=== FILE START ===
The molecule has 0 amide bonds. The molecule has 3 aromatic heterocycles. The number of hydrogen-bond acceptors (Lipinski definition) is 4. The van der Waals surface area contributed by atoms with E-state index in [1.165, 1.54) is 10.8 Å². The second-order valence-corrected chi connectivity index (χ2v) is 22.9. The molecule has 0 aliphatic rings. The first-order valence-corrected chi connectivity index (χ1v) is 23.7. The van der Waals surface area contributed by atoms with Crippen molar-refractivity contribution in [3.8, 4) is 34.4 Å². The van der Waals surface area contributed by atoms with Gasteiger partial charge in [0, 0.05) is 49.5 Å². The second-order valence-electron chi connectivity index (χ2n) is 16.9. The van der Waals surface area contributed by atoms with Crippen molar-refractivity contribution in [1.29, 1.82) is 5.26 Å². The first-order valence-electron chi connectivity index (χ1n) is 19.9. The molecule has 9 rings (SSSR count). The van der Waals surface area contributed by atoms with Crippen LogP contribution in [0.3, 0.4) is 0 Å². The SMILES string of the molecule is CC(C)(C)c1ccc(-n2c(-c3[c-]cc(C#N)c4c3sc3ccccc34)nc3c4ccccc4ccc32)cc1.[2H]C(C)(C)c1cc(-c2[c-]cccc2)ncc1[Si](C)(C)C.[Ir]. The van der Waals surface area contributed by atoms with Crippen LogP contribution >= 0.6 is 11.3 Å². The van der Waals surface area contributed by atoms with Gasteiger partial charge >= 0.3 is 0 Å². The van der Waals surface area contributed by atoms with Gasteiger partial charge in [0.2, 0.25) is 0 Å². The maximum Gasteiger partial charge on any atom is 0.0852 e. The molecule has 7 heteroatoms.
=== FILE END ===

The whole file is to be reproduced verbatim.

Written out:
The molecule has 0 amide bonds. The molecule has 3 aromatic heterocycles. The number of hydrogen-bond acceptors (Lipinski definition) is 4. The van der Waals surface area contributed by atoms with E-state index in [1.165, 1.54) is 10.8 Å². The second-order valence-corrected chi connectivity index (χ2v) is 22.9. The molecule has 0 aliphatic rings. The first-order valence-corrected chi connectivity index (χ1v) is 23.7. The van der Waals surface area contributed by atoms with Crippen molar-refractivity contribution in [3.8, 4) is 34.4 Å². The van der Waals surface area contributed by atoms with Gasteiger partial charge in [0, 0.05) is 49.5 Å². The second-order valence-electron chi connectivity index (χ2n) is 16.9. The van der Waals surface area contributed by atoms with Crippen molar-refractivity contribution in [1.29, 1.82) is 5.26 Å². The first-order valence-electron chi connectivity index (χ1n) is 19.9. The molecule has 9 rings (SSSR count). The van der Waals surface area contributed by atoms with Crippen LogP contribution in [0.3, 0.4) is 0 Å². The SMILES string of the molecule is CC(C)(C)c1ccc(-n2c(-c3[c-]cc(C#N)c4c3sc3ccccc34)nc3c4ccccc4ccc32)cc1.[2H]C(C)(C)c1cc(-c2[c-]cccc2)ncc1[Si](C)(C)C.[Ir]. The van der Waals surface area contributed by atoms with Crippen LogP contribution >= 0.6 is 11.3 Å². The van der Waals surface area contributed by atoms with Gasteiger partial charge >= 0.3 is 0 Å². The van der Waals surface area contributed by atoms with Gasteiger partial charge in [0.2, 0.25) is 0 Å². The maximum Gasteiger partial charge on any atom is 0.0852 e. The molecule has 7 heteroatoms.